The DeWaay Debate: Has Emergent Gone Troppo?

Friday’s debate (20th, not 16th as i said earlier) between Bob DeWaay and Doug Pagitt has me wondering whether Emergent has gone troppo.

After reading the harsh critiques against Emergent, one gets the impression that attending an Emergent Conference is like watching an episode of Lost: a group of disoriented misfits going troppo together, constructing unsafe buildings and having no idea where they are . . . despite the deep mumblings of a bald man.

But one of those things might be true. It is quite possible that Emergent has indeed gone Troppo . . .IF . . in fact, we are referring to Tropological theology.

Paul Hiebert speaks of the doxological or tropological theology that “is done in the context of worship, and stresses the mystical, sacramental and iconic nature of truth. The key question it addresses is, “How can we comprehend complex, transcendent truths about God and reality that lie beyond words, logic and human reason?” It uses nondiscursive signs and tropes such as icons, metaphors, types and parables to communicate transcendent truth.” (Paul Hiebert, Spritual Warfare and Worldview, p. 167, Global Missiology for the 21st Century, ed. William Taylor)

It is probably this addition of tropological theology that Bob DeWaay will attack in tomorrow’s debate. [Doug has released a book called Body Prayer] But tropological theology is found all the way through church history. “Augustine suggested a four-fold sense which would later be adopted by medieval theologians: (1) literal; (2) allegorical; (3) tropological or moral; and (4) analogical.” Theology Adrift, Bible.org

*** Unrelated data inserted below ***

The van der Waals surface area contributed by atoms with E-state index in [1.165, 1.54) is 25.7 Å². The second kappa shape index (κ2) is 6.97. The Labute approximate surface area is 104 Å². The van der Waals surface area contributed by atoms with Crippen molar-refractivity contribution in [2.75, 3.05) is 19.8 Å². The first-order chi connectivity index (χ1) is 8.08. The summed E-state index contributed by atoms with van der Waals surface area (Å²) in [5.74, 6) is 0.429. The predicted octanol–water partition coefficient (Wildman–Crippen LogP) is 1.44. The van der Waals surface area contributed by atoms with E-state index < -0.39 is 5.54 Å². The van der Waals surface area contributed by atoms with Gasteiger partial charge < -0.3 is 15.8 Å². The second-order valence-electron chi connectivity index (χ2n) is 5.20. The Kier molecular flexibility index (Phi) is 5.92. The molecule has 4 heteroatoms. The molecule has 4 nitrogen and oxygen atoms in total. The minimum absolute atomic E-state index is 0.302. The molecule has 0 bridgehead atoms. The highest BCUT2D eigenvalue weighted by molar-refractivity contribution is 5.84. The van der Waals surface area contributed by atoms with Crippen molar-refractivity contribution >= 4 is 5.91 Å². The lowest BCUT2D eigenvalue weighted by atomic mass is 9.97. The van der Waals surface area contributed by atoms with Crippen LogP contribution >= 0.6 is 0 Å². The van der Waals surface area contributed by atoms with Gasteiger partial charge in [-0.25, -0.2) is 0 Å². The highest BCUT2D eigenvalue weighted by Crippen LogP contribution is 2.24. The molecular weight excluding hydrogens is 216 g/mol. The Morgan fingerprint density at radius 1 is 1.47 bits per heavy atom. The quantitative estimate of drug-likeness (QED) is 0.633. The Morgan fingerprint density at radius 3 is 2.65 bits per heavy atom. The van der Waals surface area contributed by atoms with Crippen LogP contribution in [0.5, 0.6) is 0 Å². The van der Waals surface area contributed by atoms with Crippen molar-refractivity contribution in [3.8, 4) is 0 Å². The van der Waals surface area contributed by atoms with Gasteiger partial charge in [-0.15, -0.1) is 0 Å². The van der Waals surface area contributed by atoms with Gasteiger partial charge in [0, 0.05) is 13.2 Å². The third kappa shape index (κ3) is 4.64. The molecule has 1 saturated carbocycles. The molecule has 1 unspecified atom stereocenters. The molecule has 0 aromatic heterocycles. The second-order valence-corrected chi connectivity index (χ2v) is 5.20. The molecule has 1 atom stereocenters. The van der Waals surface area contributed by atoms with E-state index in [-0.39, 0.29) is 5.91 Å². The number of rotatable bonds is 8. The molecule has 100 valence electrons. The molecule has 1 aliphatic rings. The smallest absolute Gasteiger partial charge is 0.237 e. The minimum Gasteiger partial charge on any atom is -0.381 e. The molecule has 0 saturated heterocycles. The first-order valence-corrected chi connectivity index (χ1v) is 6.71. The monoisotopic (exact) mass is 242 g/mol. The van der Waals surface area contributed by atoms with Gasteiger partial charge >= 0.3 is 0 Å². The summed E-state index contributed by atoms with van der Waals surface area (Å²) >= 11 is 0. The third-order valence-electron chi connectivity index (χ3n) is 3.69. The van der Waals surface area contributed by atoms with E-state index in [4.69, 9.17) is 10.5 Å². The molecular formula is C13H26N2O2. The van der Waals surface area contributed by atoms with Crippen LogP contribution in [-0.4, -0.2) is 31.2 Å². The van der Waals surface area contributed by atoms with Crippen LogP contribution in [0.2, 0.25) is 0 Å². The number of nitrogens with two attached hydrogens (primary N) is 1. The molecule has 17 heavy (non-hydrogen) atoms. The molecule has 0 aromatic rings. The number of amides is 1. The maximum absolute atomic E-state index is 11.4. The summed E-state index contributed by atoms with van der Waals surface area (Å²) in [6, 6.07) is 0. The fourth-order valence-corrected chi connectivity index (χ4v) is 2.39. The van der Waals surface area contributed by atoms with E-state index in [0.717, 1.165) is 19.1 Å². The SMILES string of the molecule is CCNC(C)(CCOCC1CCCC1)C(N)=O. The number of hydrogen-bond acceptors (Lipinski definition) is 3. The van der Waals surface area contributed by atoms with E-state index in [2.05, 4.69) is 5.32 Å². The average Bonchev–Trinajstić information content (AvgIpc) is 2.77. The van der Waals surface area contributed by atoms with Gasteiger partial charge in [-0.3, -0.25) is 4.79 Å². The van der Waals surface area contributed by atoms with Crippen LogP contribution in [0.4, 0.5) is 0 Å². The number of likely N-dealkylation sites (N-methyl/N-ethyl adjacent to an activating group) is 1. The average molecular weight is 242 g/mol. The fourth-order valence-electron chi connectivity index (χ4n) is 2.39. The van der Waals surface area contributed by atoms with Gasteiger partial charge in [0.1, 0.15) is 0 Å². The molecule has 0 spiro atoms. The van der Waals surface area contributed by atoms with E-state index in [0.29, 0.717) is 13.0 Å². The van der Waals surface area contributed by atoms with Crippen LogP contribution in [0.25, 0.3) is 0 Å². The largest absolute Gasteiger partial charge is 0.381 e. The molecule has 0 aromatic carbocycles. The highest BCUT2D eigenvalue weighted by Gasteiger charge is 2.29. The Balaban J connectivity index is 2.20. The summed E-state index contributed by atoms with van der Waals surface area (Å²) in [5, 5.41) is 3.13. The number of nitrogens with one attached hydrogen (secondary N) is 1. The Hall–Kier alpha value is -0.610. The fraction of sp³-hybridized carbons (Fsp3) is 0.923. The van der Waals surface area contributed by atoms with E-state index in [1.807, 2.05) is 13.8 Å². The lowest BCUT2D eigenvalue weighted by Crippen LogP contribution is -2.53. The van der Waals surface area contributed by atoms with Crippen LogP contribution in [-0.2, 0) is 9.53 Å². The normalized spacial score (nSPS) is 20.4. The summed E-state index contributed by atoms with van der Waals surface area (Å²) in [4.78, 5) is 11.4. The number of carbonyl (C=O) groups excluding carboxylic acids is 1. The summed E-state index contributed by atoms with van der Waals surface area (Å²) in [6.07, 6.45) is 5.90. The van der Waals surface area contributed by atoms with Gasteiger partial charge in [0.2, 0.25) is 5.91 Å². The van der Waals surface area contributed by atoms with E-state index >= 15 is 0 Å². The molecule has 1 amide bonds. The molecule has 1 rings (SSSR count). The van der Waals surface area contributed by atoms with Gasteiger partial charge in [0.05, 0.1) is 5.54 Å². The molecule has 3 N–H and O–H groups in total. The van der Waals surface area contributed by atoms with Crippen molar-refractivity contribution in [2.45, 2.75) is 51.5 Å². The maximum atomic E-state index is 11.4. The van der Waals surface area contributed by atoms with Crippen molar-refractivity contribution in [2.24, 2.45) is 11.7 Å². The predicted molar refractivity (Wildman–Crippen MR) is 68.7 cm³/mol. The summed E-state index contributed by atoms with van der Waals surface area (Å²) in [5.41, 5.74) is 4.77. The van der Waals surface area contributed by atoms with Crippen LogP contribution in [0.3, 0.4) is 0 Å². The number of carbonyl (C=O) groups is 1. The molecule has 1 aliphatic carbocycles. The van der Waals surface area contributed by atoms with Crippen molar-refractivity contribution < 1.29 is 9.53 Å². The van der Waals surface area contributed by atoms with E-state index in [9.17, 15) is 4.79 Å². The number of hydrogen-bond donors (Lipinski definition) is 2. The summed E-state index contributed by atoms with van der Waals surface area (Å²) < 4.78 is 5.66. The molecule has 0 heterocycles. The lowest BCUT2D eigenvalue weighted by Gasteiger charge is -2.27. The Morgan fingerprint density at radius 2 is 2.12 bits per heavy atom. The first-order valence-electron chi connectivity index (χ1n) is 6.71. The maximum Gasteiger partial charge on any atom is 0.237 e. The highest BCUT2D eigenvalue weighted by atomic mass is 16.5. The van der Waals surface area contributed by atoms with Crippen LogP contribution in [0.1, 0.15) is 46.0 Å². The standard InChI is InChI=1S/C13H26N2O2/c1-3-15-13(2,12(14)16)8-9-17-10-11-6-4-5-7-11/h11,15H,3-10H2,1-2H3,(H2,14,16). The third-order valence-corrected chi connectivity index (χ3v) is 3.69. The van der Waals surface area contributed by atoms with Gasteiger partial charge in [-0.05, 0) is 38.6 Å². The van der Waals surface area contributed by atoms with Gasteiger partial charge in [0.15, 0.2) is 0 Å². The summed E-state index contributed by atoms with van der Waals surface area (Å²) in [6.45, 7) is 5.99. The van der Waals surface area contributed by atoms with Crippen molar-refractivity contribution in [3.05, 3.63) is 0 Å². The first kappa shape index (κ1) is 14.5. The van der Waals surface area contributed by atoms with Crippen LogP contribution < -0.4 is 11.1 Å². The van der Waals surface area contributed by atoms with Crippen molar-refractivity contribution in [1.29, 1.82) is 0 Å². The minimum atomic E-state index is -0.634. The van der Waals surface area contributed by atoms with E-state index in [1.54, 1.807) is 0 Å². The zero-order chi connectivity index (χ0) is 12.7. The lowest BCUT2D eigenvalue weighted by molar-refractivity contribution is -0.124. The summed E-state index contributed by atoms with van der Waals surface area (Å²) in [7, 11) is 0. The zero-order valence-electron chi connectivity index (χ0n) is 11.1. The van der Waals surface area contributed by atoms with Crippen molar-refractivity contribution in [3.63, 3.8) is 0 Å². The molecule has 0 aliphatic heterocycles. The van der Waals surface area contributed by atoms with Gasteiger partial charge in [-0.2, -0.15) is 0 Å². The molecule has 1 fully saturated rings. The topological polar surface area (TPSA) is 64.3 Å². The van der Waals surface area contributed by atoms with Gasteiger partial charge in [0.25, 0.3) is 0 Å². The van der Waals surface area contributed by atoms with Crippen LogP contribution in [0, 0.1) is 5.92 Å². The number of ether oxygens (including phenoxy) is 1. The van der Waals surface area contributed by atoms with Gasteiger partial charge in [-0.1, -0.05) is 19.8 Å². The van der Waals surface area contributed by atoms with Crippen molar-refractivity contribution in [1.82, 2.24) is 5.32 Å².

Viggo Mortensen (him Viggo, not him 38M, suggests that some scholars believe Martin Luther gave the tropological (relating to the soul) interpretation priority over the allegorical (relating to the church) in his interpretation of the psalms. (Link)

Paul Hiebert says more about Tropological theology as an addition to systematic, biblical, and missiological theology.

“Tropological theology is doxological. It is not an abstract reflection on the nature of truth for truth’s sake. It sees theological reflection as an essential element of worship. Christopher Hall (1998, p. 67) writes, “For the [early church] fathers, the Bible was to be studied, pondered, and exegeted in the context of prayer, worship, reverence, and holiness”. Tropological theology is also tied to the character of the exegete. . . . one cannot trust a brilliant scholar if he or she is arrogant, unfaithful, impatient or deceitful.” (Spritual Warfare and Worldview, Global Missiology for the 21st Century, ed. William Taylor)

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Andrew

Andrew Jones has been blogging since 1997. He is based in San Francisco with his two daughters but also travels the globe to find compelling stories of early stage entrepreneurs changing their world. Sometimes he talks in the third person. Sometimes he even talks to himself and has been heard uttering the name “Precious” :-)

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